[plt-scheme] immutable strings vs. uninterned symbols

From: Doug Orleans (dougorleans at gmail.com)
Date: Wed Jun 7 11:19:08 EDT 2006

Eli Barzilay writes:
 > On Jun  6, Doug Orleans wrote:
 > > Eli Barzilay writes:
 > >  > It's the concept of a different type for different uses.
 > >  > Otherwise you would feel just as well in a world that uses
 > >  > numbers/strings/church-encodings/goedel-numbers for everything.
 > > 
 > > Right, but there's more to a type than just what procedures
 > > accept/produce it.  In some ways that's the least interesting part,
 > I disagree.

So you're saying that there are no ways in which that's the least
interesting part?  Can you prove that?  :)

 > > especially if I'm going to make an abstract type on top of it, in
 > > which case none of those procedures should be used.
 > Without functions that generate object of the type, and functions that
 > work on the type, how can you use it?

What I meant was, if I'm making an abstract data type, and I'm
deciding what Scheme type to use to implement it, the user of my type
is only going to use the procedures I provide for that type, rather
than using the builtin procedures that are specific to the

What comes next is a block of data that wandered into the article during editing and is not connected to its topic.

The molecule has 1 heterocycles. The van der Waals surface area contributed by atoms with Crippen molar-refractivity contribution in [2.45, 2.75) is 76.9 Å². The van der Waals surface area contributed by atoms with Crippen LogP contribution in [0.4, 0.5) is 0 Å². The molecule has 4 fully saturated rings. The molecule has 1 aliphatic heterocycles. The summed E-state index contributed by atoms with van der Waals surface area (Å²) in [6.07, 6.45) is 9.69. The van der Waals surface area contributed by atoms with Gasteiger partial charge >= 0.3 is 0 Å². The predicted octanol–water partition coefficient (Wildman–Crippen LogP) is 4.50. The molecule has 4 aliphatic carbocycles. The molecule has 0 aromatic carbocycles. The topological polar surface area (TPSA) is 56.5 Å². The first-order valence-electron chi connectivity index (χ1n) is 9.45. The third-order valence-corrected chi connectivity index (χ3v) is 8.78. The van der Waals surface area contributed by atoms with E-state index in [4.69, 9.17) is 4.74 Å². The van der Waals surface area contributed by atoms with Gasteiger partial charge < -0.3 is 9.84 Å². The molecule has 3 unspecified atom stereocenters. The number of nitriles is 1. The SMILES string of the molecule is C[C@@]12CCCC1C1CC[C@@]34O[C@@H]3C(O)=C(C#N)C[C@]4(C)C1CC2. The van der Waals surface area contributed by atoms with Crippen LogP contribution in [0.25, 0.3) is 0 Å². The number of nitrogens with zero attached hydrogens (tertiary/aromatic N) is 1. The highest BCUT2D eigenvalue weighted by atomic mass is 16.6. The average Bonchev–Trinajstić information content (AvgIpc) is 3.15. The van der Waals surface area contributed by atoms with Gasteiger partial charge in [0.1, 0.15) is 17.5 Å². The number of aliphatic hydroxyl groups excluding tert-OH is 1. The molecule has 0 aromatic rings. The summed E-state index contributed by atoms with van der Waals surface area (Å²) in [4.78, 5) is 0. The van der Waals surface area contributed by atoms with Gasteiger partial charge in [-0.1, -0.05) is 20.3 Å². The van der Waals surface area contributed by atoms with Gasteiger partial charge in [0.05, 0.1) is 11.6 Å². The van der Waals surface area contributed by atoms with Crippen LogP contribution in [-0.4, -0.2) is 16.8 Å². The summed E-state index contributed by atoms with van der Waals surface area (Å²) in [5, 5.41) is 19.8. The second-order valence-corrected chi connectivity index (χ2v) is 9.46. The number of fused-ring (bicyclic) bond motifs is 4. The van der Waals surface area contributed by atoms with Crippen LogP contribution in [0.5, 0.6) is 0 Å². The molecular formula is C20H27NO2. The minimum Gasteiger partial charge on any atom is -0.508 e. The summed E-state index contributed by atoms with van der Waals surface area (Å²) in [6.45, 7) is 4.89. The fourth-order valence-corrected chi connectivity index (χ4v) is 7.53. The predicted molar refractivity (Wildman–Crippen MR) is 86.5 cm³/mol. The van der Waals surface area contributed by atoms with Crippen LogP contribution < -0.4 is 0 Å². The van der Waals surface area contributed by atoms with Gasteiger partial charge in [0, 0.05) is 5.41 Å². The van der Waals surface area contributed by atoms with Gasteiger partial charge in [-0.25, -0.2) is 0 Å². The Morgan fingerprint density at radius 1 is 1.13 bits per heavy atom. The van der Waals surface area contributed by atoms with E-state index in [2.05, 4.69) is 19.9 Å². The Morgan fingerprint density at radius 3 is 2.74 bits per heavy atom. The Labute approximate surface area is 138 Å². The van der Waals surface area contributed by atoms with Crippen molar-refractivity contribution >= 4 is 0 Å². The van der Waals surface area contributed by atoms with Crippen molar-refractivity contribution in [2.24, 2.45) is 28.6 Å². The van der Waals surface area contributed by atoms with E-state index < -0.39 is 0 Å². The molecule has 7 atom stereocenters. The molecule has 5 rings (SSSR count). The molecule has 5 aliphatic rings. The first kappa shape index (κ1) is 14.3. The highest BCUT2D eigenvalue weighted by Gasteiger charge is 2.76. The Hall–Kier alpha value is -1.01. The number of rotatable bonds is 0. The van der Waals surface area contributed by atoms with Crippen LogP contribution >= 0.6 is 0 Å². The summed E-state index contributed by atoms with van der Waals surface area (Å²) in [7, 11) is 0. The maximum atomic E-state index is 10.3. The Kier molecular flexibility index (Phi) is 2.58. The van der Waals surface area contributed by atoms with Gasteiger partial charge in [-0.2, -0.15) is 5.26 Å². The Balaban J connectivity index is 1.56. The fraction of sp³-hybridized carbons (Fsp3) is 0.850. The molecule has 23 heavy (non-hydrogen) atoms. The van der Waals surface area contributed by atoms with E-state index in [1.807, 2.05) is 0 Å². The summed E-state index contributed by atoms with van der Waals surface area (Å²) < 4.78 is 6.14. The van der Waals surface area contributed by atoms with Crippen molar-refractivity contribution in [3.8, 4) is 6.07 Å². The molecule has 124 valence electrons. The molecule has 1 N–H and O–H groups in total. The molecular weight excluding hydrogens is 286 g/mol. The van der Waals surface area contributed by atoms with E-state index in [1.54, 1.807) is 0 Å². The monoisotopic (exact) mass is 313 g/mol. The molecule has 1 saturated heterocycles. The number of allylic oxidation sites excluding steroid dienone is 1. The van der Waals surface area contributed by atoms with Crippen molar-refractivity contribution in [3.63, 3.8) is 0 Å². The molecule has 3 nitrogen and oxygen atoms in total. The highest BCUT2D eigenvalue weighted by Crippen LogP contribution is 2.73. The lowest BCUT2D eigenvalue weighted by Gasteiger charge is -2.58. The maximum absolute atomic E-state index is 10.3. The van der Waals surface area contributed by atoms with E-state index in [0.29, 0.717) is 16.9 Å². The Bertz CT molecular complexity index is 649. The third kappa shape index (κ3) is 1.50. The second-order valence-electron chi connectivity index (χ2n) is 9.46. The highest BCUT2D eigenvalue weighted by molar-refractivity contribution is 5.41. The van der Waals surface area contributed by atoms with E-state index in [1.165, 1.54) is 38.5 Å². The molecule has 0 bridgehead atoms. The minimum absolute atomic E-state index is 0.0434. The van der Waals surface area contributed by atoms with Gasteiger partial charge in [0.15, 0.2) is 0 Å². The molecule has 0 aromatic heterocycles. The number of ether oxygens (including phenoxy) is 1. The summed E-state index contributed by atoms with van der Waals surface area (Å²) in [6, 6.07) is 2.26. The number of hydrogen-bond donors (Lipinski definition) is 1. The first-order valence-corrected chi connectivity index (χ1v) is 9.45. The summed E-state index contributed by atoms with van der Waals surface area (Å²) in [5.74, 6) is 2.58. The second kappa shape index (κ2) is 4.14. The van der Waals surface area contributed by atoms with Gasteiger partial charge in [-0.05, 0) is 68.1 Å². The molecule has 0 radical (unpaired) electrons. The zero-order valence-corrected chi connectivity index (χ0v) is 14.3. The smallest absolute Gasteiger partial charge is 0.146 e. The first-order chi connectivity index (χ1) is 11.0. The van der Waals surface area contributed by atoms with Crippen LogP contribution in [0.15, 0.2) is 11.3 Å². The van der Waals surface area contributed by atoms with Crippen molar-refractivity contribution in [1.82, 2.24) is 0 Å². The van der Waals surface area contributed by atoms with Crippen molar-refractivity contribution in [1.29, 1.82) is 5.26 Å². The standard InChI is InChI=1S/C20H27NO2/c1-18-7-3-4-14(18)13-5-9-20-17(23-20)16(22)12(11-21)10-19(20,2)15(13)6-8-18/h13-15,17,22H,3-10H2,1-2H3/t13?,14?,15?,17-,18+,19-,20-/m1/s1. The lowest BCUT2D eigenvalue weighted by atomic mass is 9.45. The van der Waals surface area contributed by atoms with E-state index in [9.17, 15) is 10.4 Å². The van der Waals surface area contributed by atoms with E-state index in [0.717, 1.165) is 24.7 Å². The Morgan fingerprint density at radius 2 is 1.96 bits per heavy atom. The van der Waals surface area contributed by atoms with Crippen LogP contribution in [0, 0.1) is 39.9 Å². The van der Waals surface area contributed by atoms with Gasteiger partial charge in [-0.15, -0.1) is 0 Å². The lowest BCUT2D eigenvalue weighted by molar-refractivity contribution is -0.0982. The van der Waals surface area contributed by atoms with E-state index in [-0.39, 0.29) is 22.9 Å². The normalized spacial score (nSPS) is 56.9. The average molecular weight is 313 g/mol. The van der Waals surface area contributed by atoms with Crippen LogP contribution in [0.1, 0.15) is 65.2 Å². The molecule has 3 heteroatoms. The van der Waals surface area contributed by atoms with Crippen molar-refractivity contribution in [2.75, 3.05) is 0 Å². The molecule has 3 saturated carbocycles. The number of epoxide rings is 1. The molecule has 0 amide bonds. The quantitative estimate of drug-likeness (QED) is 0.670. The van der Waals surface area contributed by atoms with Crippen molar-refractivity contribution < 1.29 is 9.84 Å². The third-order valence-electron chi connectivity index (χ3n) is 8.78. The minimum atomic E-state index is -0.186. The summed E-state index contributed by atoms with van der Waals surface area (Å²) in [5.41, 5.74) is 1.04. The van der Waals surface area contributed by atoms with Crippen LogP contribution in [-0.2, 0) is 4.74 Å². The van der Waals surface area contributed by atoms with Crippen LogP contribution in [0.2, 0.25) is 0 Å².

implementation type.  In particular, if I choose to represent a string
type as an immutable string, an uninterned symbol, an integer, a
vector, a structure, or whatever, I will provide procedures to create
them, get the length, reference a character, etc.  But my choice of
implementation type depends much more on other properties of the type
than whether each procedure I want to provide maps to a single builtin
procedure or if I have to write my own (e.g. symbol-ref).  In
particular, the performance of my procedures will depend on the
implementation type.  Also, if I want my users to be able to use the
builtin procedures that are not type specific, such as equal? and
write, I need to know how my implementation type is handled by them.

--dougorleans at gmail.com

Posted on the users mailing list.